If you experience irritation from using it, Lee said to apply it every day — or every other day — to build tolerance.

Also check the type of vitamin C you use: water-soluble or fat-soluble. "Those with more sensitive skin can often do well on fat-soluble vitamin C," also known as tetrahexyldecyl ascorbate, said Chiu.

What to use:

Both Lee and Chiu recommended La Roche Posay's Vitamin C products: The 10% Pure Vitamin C serum and Active Vitamin C 10% wrinkle cream, respectively. The serum is suitable for sensitive skin while the wrinkle cream can be used on the neck as well as the face.

Lee also mentioned The Ordinary Magnesium Ascorbyl 10% Phosphate, a vitamin C cream that the brand says is best for dry skin.

If you're looking to combine your vitamin C serum with the next step on this list, Chiu recommended Ilia C Beyond Triple Serum SPF 40, a tinted, SPF vitamin C and zinc oxide serum "so you can combine your antioxidants and sun protection into one easy step!"

3. Top with moisturizing sunscreen that's SPF 30+

"Sunscreen is essential to protect the skin from the harmful effects of ultraviolet rays," said Lee, who cited skin cancer and premature aging as risks in "rain or shine."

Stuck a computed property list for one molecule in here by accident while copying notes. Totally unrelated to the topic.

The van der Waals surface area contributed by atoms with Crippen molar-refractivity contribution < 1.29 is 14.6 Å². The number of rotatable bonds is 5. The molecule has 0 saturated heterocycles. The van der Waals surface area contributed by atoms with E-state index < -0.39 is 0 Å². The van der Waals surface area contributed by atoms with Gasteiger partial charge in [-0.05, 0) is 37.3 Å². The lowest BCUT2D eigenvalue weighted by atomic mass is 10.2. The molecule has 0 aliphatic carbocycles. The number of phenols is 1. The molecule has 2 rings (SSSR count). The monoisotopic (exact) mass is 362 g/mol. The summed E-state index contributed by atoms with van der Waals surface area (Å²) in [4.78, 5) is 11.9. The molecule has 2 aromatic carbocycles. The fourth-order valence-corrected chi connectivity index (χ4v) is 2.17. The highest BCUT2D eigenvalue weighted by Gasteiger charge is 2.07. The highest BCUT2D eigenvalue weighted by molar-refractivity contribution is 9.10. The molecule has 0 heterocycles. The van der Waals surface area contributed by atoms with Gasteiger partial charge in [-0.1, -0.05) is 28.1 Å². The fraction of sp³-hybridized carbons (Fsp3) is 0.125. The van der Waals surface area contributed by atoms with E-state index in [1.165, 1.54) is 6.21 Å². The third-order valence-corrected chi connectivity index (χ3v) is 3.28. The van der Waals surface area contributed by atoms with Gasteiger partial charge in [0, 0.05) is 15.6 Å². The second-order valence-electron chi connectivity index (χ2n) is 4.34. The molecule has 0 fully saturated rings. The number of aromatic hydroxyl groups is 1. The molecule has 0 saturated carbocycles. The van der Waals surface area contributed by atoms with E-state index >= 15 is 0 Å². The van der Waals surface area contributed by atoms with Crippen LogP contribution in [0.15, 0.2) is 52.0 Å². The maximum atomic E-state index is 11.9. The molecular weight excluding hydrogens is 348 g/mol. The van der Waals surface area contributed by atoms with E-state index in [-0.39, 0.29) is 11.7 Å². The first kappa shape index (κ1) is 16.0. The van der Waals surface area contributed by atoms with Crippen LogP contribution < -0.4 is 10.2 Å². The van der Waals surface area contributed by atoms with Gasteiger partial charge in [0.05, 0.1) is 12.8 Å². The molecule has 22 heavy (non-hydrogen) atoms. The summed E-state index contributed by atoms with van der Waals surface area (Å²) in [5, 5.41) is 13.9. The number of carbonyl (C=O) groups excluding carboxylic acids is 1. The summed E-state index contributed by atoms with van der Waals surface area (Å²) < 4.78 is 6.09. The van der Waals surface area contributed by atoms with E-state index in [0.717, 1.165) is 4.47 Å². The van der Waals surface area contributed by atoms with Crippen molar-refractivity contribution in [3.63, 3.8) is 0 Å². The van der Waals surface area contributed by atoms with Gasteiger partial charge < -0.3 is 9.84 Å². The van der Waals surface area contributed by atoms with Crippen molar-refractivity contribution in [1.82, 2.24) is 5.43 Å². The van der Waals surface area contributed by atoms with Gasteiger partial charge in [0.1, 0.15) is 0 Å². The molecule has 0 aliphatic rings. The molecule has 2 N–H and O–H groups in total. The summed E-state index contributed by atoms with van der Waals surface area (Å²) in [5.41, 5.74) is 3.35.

Both dermatologists recommended using a sunscreen that's at least SPF 30, and Lee suggested sunscreens with physically blocking ingredients like iron oxide, zinc oxide, and titanium dioxide.

What to use:

Both doctors loved EltaMD UV Daily, an SPF 40 face lotion with zinc oxide and hydrating hyaluronic acid, which also comes in a tinted version for those who want to avoid a white cast.

A few other hydrating mineral sunscreens that Lee recommended include La Roche Posay's Anthelios Mineral SPF Moisturizer with Hyaluronic Acid (SPF 30, offering 12-hour hydration) or Anthelios Mineral Tinted Sunscreen for Face SPF 50 if you're looking for something with a higher SPF.

Another SPF 50 lotion Chiu suggested is Aveeno Positively Mineral Sensitive Skin Sunscreen Broad Spectrum SPF 50, which can be an especially nice option for those with sensitive skin.


A man washing his face with cleanser
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1. Cleanse your face and remove any makeup

What to use: 

You can use the same cleanser you use in the morning.

If you wear makeup, Lee recommended CeraVe Makeup-Removing Cleansing Balm and Albolene Hydrating Cleansing Balm, which she's used herself. "I have fond childhood memories of Albolene — it would take off my stage makeup from my baton-twirling days and leave my skin super soft and hydrated."

And if you really can't get that mascara off, Dr. Chiu suggested "cleansing balms and micellar water for more heavy-duty makeup." Her two recs included La Roche Posay Micellar Water Ultra and Farmacy Beauty Green Clean Makeup Meltaway Cleansing Balm.

2. Apply a prescription-strength or over-the-counter retinoid